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Women on-and-off the Screen: A panel discussion held by US Consulate General, Mumbai and Asian Centre for Entertainment Education

Women on-and-off the Screen: A panel discussion held by US Consulate General, Mumbai and Asian Centre for Entertainment Education

by Sukanya Sudarson August 10 2018, 6:37 pm Estimated Reading Time: 4 mins, 9 secs

Representations of women in film and television have always been a subject of contention among media professionals and social scientists. Though women and girls comprise half of the world’s population, they have constantly been underrepresented in the entertainment industry. Women hardly have roles that speak and are either hyper-sexualized or objectified in their depictions in films and soap-operas.  The roles of women behind the camera are no less challenging with tough competition and constant deterrence from moving to the top.

A study by the Center for the Study of Women in Television and Film on the Top 100 grossing films of 2017 showed that women constituted only 8% of directors and 10% of writers. In India, less than 10 percent of the Indian film directors are women. Though, many women work in countless roles in the media industry, hardly few remain in decision-making positions.


Alaka Sahani in deep thoughts

The Times Up movement and #MeToo campaign have raised pertinent questions about the rights of women in the workplace, whether it is the media industry, the military or the corporate sector. It has encouraged women to be more assertive in their workspace and in their daily lives. Being a global movement, it did have an impression in India too, but is it a lasting impact, is a question that remains to be answered.

To find some answers to this testing question, the US Consulate General Mumbai and Asian Centre for Entertainment Education (ACEE) jointly organized a special talk on ‘Portrayal of Women in Film and Television’ by Cristal Williams Chancellor, Director of Communications, The Women’s Media Center, USA, which was followed by a panel discussion by eminent writer and filmmaker Veena Bakshi and reputed journalist Alaka Sahani. The event was organized on Thursday, 9th August 2018 at the Asian Centre for Entertainment Education in Mumbai and was attended by filmmakers, journalists, writers, documentarians and bloggers from across the city.

Cristal spoke about the research undertaken by the Women’s Media Center, USA and presented the findings of the study on the ‘Portrayal of Women and Girls in Media in India and Around the Globe’. In the study, they found that, “24.9 percent of female characters are depicted in films in India whereas Germany had 35.2 percent and UK had 37.9 percent of female characters.” She also spoke about the sexualization of female characters where they are forced to show women in sexy attire or with exposed skin and depict women beautiful or thin, thus creating an expectation among women to always remain beautiful and thin.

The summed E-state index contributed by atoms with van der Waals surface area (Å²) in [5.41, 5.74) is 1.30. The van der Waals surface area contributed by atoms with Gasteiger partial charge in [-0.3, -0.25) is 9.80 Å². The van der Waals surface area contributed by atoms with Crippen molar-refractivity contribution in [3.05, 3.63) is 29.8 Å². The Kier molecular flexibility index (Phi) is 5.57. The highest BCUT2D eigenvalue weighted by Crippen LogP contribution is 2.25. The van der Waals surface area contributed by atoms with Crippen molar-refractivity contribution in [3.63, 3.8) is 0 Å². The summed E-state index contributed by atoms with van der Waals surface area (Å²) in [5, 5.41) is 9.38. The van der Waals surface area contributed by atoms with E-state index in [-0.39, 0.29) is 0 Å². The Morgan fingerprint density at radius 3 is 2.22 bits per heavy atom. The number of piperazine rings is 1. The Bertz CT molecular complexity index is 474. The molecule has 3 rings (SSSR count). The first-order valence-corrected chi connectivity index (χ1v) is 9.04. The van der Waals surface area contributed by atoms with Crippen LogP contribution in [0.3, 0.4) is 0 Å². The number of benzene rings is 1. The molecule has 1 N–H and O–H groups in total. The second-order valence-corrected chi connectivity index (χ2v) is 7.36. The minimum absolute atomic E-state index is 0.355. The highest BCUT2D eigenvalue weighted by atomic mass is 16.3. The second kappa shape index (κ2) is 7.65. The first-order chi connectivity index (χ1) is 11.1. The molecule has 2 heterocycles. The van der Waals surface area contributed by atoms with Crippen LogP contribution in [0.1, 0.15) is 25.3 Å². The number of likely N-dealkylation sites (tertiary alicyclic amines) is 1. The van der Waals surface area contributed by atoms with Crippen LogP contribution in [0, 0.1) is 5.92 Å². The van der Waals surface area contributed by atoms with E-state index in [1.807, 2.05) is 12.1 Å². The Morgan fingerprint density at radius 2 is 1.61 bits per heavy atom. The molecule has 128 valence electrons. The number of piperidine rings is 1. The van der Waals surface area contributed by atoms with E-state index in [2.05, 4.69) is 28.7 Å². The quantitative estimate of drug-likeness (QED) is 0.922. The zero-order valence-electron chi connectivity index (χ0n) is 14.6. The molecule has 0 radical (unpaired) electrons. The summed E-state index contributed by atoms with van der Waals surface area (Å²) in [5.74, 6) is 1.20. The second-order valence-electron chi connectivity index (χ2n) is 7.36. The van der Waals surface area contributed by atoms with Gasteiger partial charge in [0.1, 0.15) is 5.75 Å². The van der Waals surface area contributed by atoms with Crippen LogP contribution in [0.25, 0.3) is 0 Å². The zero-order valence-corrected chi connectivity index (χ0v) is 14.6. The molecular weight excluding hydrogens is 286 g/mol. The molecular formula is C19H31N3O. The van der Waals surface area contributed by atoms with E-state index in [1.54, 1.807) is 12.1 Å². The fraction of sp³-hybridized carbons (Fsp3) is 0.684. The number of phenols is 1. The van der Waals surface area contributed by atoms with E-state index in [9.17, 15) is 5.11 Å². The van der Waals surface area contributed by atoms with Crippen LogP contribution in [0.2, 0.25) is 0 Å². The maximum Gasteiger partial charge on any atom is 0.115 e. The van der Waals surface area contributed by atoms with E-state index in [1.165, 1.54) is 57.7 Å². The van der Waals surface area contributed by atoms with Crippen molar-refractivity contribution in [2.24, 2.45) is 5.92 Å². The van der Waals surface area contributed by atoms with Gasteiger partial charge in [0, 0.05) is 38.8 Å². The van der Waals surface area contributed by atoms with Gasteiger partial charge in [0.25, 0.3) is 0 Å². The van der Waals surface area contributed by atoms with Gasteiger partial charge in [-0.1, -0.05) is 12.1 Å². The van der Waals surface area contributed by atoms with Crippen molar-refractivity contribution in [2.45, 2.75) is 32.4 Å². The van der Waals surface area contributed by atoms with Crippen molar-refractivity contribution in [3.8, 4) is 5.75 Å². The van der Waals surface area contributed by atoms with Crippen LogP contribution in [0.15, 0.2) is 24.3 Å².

Cristal stressed that discrimination of women existed not just in the films, but also in the awards being given to films, where only 20 percent of films nominated were directed by women filmmakers. Though such huge differences were seen, she said that the #MeToo campaign was indeed bringing about a change in the US, and that women artists and media professionals were more assertive and willing to fight for equal opportunities today.  

The talk was followed by a panel discussion on ‘Women in Media’ participated by Cristal Chancellor and Alaka Sahani, an associate editor at The Indian Express, whose work includes research based pieces on cinematic history of India, in-depth profiles of actors and directors as well as pieces that explore the contemporary cinematic trends. The session was moderated by Veena Bakshi, an Independent Writer and Filmmaker, who has over 300 advertising films to her credit and is the director of the national award-winning film The Coffin Maker that has also been the recipient of international acclaim.

It was a very interactive and lively discussion in which even the audience participated enthusiastically. The conversations revolved around the depiction of women in films in the US and in India and how women all over the world face similar problems and challenges. They also spoke about the various problems faced by women in front of and behind the camera – less pay for the same work when compared to male colleagues; not being taken seriously as professionals; the drastically low representation of women in decision making and how women are often expected to be submissive and accommodating.

While Alaka said, “In India, we are raising pertinent questions and criticizing issues that affect women, but we are hardly coming together to address the issue large at hand”; Cristal was more optimistic when she said, “in the US, change has begun. There are more open discussions about issues concerning women and there is certainly more awareness among professionals and society in general.”

It was a worthwhile gathering with inspiring talks and meaningful conversations.  Veena Bakshi shared her own struggles and challenges in the film industry and concluded the session saying that, “opportunity must be distributed fairly to achieve gender equality”, and stressed that, “the older women professionals should be role-models to the younger generation and should continue to mentor aspiring women.”



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